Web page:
Choctaw Nation of Oklahoma

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Jim Lewis Tribal Membership

Kim Seewald Kim Seewald

posted on February 27, 2013

I am the great-grandaughter of Jim and Ola Lewis and was raised knowing Granny was a Choctaw and was on the rolls. I am a Chotaw Tribal member through Ola Marlow Lewis. Our family still has the mineral rights to land that Jim Lewis received through the Atoka Allotment, and my family always said he was not on the rolls. I am wondering how he received this allotment if he was not on the rolls, and I have researched and found several James Lewis on the rolls, but I don’t know if any of them are him. My questions are: 1. How could he have received the 40 acre allotment without being registered? 2. How do I determine if one of the James Lewis listed on the rolls is him?

suzanne hamlet shatto suzanne hamlet shatto

posted on February 27, 2013

is this your ola marlow? you don’t give any dates in your post. no location information. no spouse information. no children. no parents for ola marlow or jim lewis. the answers to these might impact the information.

Dawes Card Information

tribe last first middle age sex blood card roll misc type
Choctaw Anthony Finis 0 M 4337 P
Choctaw Anthony Mary 0 F 4337 P
Choctaw Marlow Margaret 0 F 4337 P
Choctaw Marlow Reuben 0 M 4337 P
Choctaw Marlow Ola 10 F 1/8 4337 NR LEHIGH BB
Choctaw Marlow George 13 M 1/8 4337 NR LEHIGH BB
Choctaw Marlow William J 16 M 1/8 4337 NR LEHIGH BB
Choctaw Marlow Reuben F 19 M 1/8 4337 NR LEHIGH BB
Choctaw Marlow Etta J 38 F IW 4337 NR LEHIGH BB
Choctaw Marlow Crawford 56 M 1/4 4337 NR LEHIGH BB
bb=by blood
p=parent

you should find out about the process of land allotment and tribal enrollment generally. there are some links in this post. you might also want to trace the ownership of the land. see the county clerk where the land is located.

as you have noted, the names are common. this means you need to give more information, rather than less.

1940 United States Federal Census about Ola Lewis
Name: Ola Lewis
Respondent: Yes
Age: 50
Estimated Birth Year: abt 1890
Gender: Female
Race: White
Birthplace: Oklahoma
Marital Status: Married
Relation to Head of House: Wife
Home in 1940: Norman, Cleveland, Oklahoma
View Map
House Number: 223
Inferred Residence in 1935: Alamogordo, New Mexico
Residence in 1935: Alamogordo, New Mexico
Resident on farm in 1935: No
Sheet Number: 14A
Attended School or College: No
Highest Grade Completed: High School, 3rd year
Weeks Worked in 1939: 0
Income: 0
Income Other Sources: No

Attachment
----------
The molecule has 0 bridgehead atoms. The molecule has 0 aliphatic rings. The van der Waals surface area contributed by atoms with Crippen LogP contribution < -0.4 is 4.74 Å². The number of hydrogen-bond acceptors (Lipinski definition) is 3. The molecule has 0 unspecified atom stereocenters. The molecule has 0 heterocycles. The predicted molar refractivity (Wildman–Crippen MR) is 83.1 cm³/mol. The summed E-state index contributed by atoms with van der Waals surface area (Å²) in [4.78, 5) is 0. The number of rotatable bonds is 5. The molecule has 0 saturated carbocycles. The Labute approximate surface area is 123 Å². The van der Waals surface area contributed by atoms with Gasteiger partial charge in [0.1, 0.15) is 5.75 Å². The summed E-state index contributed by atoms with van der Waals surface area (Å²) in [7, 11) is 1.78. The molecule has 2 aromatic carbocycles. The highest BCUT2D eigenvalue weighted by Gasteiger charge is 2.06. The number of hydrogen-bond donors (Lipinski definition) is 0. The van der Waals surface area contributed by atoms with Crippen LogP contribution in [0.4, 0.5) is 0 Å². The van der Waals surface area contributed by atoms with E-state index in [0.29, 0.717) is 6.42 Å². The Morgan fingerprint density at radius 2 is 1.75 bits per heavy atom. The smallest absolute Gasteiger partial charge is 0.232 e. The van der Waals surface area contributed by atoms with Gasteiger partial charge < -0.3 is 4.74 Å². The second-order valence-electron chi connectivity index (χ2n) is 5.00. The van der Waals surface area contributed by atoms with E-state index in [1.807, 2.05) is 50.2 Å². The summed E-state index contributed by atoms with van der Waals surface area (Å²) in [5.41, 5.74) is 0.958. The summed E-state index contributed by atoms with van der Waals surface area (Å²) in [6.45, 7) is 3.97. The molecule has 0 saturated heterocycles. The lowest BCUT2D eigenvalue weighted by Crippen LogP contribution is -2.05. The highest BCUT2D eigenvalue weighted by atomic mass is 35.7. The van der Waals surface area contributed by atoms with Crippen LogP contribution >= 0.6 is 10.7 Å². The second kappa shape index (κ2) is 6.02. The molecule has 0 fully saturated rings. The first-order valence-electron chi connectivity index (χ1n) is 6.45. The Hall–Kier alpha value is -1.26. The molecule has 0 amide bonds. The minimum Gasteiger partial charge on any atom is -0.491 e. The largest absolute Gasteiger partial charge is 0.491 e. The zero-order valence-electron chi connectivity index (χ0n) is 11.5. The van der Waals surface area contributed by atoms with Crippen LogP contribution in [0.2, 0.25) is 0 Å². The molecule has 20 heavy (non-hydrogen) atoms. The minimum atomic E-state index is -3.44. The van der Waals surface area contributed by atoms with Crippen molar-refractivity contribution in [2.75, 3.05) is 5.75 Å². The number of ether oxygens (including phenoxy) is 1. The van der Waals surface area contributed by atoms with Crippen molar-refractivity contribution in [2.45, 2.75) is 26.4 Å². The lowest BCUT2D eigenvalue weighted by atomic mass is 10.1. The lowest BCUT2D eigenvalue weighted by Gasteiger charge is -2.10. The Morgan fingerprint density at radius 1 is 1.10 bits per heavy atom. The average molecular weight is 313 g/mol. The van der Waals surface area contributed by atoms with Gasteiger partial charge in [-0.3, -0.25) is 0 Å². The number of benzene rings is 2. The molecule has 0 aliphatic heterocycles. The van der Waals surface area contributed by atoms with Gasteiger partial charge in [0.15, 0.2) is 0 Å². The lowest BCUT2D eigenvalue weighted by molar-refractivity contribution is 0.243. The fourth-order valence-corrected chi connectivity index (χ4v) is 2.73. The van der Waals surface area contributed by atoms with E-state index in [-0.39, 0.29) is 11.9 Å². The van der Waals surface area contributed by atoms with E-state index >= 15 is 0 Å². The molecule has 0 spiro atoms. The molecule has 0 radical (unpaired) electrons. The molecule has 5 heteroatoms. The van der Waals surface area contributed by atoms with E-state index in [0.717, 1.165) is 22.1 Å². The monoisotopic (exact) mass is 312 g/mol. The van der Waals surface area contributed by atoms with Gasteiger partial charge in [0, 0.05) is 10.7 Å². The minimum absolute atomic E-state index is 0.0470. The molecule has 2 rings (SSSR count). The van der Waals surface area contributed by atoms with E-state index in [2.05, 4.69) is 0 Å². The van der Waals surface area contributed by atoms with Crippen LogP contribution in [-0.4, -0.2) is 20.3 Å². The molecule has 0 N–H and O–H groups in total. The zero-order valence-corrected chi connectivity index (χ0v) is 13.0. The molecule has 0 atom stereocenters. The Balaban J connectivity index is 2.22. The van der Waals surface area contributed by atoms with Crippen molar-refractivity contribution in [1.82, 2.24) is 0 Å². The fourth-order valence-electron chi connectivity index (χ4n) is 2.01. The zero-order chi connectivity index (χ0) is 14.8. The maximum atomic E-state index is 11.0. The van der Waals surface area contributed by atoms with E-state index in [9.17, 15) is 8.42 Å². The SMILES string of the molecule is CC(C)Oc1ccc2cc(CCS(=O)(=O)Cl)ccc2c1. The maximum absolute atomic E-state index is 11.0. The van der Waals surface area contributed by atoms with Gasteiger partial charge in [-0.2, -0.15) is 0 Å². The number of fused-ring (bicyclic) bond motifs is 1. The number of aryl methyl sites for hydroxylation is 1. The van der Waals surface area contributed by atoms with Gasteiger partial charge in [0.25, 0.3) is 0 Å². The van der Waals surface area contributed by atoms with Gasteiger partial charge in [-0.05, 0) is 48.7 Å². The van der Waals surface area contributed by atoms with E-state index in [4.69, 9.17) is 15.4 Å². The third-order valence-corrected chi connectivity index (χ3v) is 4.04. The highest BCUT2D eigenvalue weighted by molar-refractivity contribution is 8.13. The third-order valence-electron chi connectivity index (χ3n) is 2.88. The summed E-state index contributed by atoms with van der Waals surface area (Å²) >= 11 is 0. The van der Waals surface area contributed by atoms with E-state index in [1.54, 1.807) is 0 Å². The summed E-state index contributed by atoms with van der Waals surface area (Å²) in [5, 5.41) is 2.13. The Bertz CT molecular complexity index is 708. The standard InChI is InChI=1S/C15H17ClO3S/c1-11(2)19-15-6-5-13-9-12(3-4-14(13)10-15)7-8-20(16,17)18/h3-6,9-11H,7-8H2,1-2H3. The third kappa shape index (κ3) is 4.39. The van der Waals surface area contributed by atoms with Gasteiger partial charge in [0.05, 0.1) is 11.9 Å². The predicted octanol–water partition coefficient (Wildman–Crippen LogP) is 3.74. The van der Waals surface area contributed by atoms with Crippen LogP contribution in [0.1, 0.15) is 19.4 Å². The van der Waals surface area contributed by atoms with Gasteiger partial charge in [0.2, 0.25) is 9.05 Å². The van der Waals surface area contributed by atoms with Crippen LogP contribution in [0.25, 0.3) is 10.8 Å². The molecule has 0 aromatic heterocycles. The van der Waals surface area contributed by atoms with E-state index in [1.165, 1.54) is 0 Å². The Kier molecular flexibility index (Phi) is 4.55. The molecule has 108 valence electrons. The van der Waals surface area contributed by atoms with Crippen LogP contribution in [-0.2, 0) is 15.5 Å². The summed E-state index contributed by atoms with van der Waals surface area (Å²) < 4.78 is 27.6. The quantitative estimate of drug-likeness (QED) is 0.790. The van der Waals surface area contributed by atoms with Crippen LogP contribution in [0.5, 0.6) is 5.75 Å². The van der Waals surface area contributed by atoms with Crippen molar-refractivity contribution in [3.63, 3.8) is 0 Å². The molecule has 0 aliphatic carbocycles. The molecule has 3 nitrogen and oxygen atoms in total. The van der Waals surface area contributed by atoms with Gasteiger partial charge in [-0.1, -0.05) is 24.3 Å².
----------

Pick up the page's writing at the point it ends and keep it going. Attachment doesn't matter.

Neighbors: View others on page
Household Members:
Name Age
James Lewis 59
Ola Lewis 50
Source Citation: Year: 1940; Census Place: Norman, Cleveland, Oklahoma; Roll: T627_3284; Page: 14A; Enumeration District: 14-16A.

Web: Oklahoma, Find A Grave Index, 1800-2012 about Ola M Lewis
Name: Ola M Lewis
Birth Date: 19 Aug 1889
Age at Death: 91
Death Date: 18 Jun 1981
Burial Place: Norman, Cleveland County, Oklahoma, USA

Social Security Death Index about Ola Lewis
Name: Ola Lewis
SSN: 443-46-2740
Last Residence: 74801 Shawnee, Pottawatomie, Oklahoma, United States of America
Born: 19 Aug 1889
Died: Jun 1981
State (Year) SSN issued: Oklahoma (1962)

1930 United States Federal Census about Ola Lewis
Name: Ola Lewis
Gender: Female
Birth Year: abt 1891
Birthplace: Oklahoma
Race: White
Home in 1930: Alamogordo, Otero, New Mexico
View Map
Marital Status: Married
Relation to Head of House: Wife
Spouse’s Name: Jim A Lewis
Father’s Birthplace: Massachusetts
Mother’s Birthplace: Arkansas
Occupation:

Education:

Military service:

Rent/home value:

Age at first marriage:

Parents’ birthplace:

View image
Neighbors: View others on page
Household Members:
Name Age
Jim A Lewis 49
Ola Lewis 39
Maurine Lewis 20
Bill Lewis 18
Source Citation: Year: 1930; Census Place: Alamogordo, Otero, New Mexico; Roll: 1396; Page: 4A; Enumeration District: 1; Image: 868.0; FHL microfilm: 2341131.

1920 United States Federal Census about Ola Lewis
Name: Ola Lewis
Age: 30
Birth Year: abt 1890
Birthplace: Oklahoma
Home in 1920: Ada Ward 1, Pontotoc, Oklahoma
Race: White
Gender: Female
Relation to Head of House: Wife
Marital Status: Married
Spouse’s Name: James A Lewis
Father’s Birthplace: Mississippi
Mother’s Birthplace: Arkansas
Able to Read: Yes
Able to Write: Yes
Neighbors: View others on page
Household Members:
Name Age
James A Lewis 39
Ola Lewis 30
Toland A Lewis 12
Maurine Lewis 10
Billie Lewis 8
Georgia Wings 20
Source Citation: Year: 1920; Census Place: Ada Ward 1, Pontotoc, Oklahoma; Roll: T625_1479; Page: 18B; Enumeration District: 162; Image: 874.
the 1920 census record indicates they are renting, rather than owning.

Web: RootsWeb Cemetery Index, 1800-2010 about James A Lewis
Name: James A Lewis
Death Date: 12 May 1947
Burial Place: United States
Age: 65
Birth Date: 2 Dec 1881
Location: Cleveland, OK
Notes: Norman I.O.O.F. Cemetery

1910 United States Federal Census about James A Lewis
Name: James A Lewis
Age in 1910: 29
Birth Year: abt 1881
1881
Birthplace: Kentucky
Home in 1910: Mosley, Murray, Oklahoma
Race: White
Gender: Male
Relation to Head of House: Self (Head)
[Head]
Marital Status: Married
Spouse’s Name: Ola Lewis
Father’s Birthplace: Kentucky
Mother’s Birthplace: Kentucky
Neighbors: View others on page
Household Members:
Name Age
James A Lewis 29
Ola Lewis 20
Tolan Lewis 2
Alta M Lewis 0
[6/12]
Etta J Marlow 86
50
Source Citation: Year: 1910; Census Place: Mosley, Murray, Oklahoma; Roll: T624_1263; Page: 1B; Enumeration District: 0206; FHL microfilm: 1375276.

1910 United States Federal Census about Etta J Marlow
Name: Eltar J Marlow